There were 690 press releases posted in the last 24 hours and 166,904 in the last 365 days.

IMF Executive Board Concludes Article IV Consultation for Uruguay

February 20, 2020

On February 19, 2020, the Executive Board of the International monetary Fund (IMF) concluded the Article IV consultation [1] with Uruguay.

Recent Developments and Outlook

Uruguay is in an enviable position in many respects. The country enjoys political stability, strong governance and institutions, and a high degree of social cohesion. Following a decade and a half of robust growth, it also boasts high per capita income and low levels of poverty, inequality, and informality. Owing to prudent supervision and regulation, the financial sector remains resilient despite regional financial market volatility.

After a growth slowdown during 2018H2–2019H1, economic activity picked up in 2019Q3, with some recovery in consumption, exports, and private investment. The average growth in the first three quarters of 2019 was 0.2 percent. The current account balance has fluctuated around zero, with the positive trade balance offset by a negative income account. Inflation increased to 8.8 percent in December, outside of the target range, despite a negative output gap, due to both temporary factors and above-target expectations.

Spillovers from Argentina have been limited to the real sector and exchange rate channels. The financial sector—which had markedly reduced its exposure to Argentina—remains robust, and the sovereign spreads remain contained at low levels.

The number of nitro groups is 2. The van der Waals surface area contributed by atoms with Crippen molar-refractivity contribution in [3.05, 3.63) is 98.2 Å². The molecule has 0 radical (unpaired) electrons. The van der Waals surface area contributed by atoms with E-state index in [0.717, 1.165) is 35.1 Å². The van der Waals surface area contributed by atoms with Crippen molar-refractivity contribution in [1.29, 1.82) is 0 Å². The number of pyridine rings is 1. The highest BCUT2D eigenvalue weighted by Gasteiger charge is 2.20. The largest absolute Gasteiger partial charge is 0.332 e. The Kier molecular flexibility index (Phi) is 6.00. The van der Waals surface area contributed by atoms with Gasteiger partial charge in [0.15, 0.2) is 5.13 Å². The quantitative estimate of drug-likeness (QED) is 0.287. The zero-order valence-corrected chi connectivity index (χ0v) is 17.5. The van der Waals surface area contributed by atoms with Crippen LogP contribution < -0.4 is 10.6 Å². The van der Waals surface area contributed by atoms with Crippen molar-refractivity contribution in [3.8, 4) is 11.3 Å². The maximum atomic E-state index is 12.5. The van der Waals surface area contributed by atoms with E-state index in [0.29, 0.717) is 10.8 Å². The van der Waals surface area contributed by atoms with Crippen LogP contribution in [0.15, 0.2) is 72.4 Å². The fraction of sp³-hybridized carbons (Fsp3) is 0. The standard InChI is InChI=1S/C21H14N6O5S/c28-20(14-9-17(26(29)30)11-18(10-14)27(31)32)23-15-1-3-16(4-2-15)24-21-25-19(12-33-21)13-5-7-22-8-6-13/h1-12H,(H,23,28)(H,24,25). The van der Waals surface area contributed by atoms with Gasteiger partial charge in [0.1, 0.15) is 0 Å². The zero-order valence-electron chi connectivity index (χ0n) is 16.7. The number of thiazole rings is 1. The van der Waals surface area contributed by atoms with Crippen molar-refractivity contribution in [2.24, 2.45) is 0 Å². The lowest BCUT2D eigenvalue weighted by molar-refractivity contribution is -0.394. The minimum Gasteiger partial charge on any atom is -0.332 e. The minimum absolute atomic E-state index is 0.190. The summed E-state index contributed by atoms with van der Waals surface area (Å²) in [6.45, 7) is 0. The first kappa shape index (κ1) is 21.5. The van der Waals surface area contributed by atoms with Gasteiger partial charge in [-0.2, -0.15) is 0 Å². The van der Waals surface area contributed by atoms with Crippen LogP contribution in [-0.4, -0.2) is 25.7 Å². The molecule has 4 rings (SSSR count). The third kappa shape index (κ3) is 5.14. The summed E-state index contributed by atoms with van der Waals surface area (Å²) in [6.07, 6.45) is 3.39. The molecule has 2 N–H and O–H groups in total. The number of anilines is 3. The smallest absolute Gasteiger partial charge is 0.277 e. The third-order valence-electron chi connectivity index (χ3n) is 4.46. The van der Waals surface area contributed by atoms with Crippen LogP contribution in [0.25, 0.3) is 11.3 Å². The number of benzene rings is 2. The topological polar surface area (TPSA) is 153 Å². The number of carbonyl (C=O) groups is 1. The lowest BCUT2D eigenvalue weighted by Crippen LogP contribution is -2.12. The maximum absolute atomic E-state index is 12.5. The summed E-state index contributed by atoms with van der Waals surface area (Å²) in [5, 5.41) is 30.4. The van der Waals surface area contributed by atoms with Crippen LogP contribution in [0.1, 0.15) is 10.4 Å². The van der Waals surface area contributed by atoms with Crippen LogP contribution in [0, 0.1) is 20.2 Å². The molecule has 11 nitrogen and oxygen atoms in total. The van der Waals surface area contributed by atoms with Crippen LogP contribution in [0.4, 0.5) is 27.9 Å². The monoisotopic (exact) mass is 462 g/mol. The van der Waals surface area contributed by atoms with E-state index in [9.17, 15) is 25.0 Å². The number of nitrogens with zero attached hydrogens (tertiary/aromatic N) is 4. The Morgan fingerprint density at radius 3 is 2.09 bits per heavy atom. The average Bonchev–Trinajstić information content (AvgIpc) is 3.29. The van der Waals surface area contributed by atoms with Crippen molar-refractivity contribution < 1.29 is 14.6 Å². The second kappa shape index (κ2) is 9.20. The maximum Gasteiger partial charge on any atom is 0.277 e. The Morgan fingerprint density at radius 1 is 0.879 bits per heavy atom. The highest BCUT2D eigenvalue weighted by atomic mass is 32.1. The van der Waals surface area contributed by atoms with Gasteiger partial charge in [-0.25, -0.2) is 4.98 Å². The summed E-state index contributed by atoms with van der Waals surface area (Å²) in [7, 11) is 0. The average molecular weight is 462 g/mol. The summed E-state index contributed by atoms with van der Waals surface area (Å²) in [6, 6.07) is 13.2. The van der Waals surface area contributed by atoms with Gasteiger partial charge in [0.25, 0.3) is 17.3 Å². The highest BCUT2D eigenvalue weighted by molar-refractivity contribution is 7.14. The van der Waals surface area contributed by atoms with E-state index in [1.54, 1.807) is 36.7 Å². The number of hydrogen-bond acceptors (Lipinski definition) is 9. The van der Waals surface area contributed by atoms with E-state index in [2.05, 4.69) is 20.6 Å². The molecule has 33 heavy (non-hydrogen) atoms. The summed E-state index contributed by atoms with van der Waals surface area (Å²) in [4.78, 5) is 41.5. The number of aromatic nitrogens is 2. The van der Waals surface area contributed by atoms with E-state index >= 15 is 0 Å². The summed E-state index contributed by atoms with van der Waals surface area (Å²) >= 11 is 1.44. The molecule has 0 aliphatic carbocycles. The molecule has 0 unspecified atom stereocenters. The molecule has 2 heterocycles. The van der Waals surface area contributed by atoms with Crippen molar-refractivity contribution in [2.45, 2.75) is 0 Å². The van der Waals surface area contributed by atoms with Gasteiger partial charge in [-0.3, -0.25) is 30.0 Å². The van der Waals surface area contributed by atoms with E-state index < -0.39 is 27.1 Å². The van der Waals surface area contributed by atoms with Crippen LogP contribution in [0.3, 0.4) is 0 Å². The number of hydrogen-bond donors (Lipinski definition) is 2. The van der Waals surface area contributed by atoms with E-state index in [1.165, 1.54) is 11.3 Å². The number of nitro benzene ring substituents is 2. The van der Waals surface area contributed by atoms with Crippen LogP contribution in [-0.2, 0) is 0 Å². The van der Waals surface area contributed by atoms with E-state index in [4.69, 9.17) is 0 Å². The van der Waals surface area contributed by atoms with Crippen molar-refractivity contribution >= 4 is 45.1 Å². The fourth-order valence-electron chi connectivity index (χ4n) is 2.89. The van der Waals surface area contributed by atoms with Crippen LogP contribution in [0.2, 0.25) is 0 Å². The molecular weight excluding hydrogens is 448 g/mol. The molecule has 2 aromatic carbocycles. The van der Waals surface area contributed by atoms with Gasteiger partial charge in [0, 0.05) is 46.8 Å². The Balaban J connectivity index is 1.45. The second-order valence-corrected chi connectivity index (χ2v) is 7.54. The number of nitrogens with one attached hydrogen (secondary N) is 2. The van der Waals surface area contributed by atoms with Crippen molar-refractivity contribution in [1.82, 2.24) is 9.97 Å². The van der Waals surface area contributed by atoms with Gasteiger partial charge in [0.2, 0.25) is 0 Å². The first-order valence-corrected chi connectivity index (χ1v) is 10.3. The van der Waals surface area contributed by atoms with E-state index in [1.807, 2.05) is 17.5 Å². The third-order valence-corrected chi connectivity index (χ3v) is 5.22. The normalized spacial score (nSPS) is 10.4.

Fiscal balances deteriorated substantially. As the economy slowed, revenues declined, and current expenditures continued to increase. The budget for 2020—the last to be prepared by the current government—gives up on the achievement of the 2.5-percent-of-GDP deficit target and instead foresees a fiscal deficit for the consolidated public sector (CPS) of 4.6 percent of GDP in 2019 (excluding the cincuentones transactions [2] ) and 3.8 percent of GDP in 2020. As of November, the twelve-month CPS deficit stood at 4.7 percent of GDP, aided by the impact of a favorable debt management operation in September (0.3 percent of GDP) and by lower interest payments from the central bank. The authorities have successfully issued longer-term bonds at favorable rates to cover their financing needs.

GDP growth is expected to rebound from an estimated 0.5 percent in 2019 to 2.1 percent in 2020 and 2.5 percent in 2021, as private and infrastructure investment projects ramp up, offsetting adverse spillovers from Argentina. Growth is expected to decline after 2021 as these investments run their course—but the level of real GDP is expected to be permanently higher. Inflation is expected to remain at around 8 percent in 2020 and then to decline gradually to the upper limit of the target range as temporary factors wear off and private-sector wage increases follow the declining path agreed in the last round of negotiations.